It is not hyperbole to say that a large percentage of
investors that have invested in a utilities ETF have either done
so with U.S.-focused products such as the Utilities Select Sector
) or the Vanguard Utilities ETF (NYSE:
That has not been a bad idea. Over the past three years, a
relevant time frame because utilities are long-term investments,
XLU and VPU are up 42.8 percent and 44.5 percent, respectively,
including dividends paid. Those returns have also been accrued
with significantly lower volatility
than global utilities ETFs
Now might be the time to give global utilities funds a look
with ETFs such as XLU trading at valuations that appear rich.
Some analysts have noted international utilities ETFs are
trading at noticeable discounts to U.S. rivals
and their historical averages
Two candidates to consider are the iShares S&P Global
Utilities Index Fund (NYSE:
) and the WisdomTree Global ex-US Utilities Fund (NYSE:
). Making this ETF Showdown all the more compelling are some
significant differences between the two ETFs. For starters,
"global" as it applies to JXI means U.S.-based utilities loom
large in this ETF. Those stocks account for over 51 percent of
On the other hand, DBU excludes U.S. utilities altogether. All
told, DBU offers exposure to 26 countries. Ten countries account
for over 95 percent of JXI' weight. Country exposure leads to
another noteworthy difference between the two. JXI's top eight
country weights are developed markets. Investors have to scroll
down to the ninth-largest country weight, Brazil at just 1.3
percent, to find emerging markets exposure in that ETF.
Conversely, emerging markets loom large in DBU. Brazil is that
ETF's largest country concentration at 10.4 percent. Overall, 11
developing nations are represented in DBU and they combine for
about 32 percent of the fund's weight.
The trade-off in opting for DBU's emerging markets exposure is
predictable. Investors end up embracing a more volatile fund.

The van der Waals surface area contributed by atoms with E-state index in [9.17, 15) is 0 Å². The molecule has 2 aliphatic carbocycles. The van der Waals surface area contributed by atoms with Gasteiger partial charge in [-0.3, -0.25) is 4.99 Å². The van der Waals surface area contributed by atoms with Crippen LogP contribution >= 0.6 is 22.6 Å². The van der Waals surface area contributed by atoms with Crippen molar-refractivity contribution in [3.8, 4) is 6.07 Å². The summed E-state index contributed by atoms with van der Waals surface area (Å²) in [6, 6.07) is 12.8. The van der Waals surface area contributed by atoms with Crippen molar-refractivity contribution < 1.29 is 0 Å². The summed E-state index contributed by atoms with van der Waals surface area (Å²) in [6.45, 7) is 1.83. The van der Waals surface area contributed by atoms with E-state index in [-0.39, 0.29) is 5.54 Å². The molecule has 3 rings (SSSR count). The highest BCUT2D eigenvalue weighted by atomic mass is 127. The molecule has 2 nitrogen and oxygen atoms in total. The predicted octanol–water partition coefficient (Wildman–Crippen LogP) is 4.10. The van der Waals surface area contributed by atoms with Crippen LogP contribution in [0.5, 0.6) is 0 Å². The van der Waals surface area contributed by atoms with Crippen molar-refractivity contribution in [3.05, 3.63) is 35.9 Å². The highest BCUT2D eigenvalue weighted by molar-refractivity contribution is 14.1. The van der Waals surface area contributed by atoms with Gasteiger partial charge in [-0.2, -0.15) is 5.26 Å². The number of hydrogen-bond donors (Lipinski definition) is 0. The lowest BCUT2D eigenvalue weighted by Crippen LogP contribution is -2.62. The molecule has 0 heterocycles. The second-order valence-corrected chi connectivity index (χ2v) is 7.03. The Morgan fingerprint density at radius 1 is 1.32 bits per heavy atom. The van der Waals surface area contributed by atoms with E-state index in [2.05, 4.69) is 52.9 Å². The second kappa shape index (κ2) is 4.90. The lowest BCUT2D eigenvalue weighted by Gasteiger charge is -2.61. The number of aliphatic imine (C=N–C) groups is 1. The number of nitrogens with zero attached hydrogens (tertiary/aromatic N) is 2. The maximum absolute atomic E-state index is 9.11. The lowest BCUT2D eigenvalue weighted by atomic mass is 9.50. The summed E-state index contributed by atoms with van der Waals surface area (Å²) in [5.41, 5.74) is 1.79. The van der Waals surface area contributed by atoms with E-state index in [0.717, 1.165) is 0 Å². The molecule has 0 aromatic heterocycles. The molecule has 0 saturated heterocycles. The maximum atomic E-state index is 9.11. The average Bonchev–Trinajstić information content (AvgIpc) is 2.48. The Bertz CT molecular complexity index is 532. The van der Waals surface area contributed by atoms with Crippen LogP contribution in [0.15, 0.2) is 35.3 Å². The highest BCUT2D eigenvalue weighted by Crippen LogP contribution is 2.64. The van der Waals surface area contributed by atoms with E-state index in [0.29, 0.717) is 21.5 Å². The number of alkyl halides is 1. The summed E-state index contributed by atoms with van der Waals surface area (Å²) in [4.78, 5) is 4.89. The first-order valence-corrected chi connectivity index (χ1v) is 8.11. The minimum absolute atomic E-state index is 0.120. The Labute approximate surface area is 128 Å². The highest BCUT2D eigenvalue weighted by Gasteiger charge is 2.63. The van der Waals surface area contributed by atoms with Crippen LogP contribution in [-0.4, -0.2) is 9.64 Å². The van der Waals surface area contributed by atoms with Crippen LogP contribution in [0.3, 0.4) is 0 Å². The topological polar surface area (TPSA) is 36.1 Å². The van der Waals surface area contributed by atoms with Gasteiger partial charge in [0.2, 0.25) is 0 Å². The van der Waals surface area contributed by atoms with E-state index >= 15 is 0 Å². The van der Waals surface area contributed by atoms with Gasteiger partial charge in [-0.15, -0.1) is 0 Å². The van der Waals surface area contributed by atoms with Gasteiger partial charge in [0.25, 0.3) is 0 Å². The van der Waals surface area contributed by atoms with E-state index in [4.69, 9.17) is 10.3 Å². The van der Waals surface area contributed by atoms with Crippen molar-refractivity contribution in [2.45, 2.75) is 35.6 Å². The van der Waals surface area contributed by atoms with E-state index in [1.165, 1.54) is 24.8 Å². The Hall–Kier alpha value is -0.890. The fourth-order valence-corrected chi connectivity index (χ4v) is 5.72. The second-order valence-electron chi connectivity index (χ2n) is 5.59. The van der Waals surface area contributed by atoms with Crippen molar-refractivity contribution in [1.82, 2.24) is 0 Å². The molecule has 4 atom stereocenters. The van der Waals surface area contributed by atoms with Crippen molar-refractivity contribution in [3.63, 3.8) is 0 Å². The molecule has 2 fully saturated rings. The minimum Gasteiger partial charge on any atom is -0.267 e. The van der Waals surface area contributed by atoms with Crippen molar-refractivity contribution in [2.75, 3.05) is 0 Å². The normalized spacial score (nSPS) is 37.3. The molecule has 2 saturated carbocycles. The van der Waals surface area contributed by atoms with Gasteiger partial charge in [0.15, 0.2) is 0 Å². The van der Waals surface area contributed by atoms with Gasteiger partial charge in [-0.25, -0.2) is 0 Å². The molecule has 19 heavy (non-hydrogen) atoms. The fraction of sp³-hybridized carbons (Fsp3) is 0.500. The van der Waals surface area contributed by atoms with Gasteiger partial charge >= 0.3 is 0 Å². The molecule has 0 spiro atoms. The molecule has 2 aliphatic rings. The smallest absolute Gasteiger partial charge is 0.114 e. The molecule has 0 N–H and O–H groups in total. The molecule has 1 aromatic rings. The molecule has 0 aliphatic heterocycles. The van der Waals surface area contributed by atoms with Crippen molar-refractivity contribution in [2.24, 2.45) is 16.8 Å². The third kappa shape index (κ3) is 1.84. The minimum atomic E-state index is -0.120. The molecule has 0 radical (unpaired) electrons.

Over the past three years, DBU's volatility has been 22.3
percent, 410 basis points higher
. Perhaps by virtue of the added emerging markets exposure, DBU
is also slightly more expensive than its iShares rivals in terms
of fees. DBU charges 0.58 percent per year while JXI charges 0.48
Income investors might want to consider paying up DBU, though.
That ETF has a 30-day SEC yield of 4.59 percent compared to 3.82
percent for JXI. One reason for DBU's higher yield likely comes
by way of its weight to Brazil. Brazilian utilities have
traditionally been among the best dividend payers in South
America's largest economy.
There is a rub, though. Yields on Brazilian utilities are seen
as rising for all the wrong reasons. Share prices have been
falling recently on news the government is looking to implement
stricter price controls,
according to MarketWatch
JXI's has some strikes against, too. Namely valuation. The
ETF's price-to-earnings ratio is almost 18, which is well above
XLU's. So if XLU's looks sort of expensive, than JXI is quite
The bottom line here is DBU and JXI each have some pros and
cons. A draw is in order in this showdown with a nod to DBU for
those that embrace risk. Risk-averse investors looking for some
global utilities exposure should prefer JXI.
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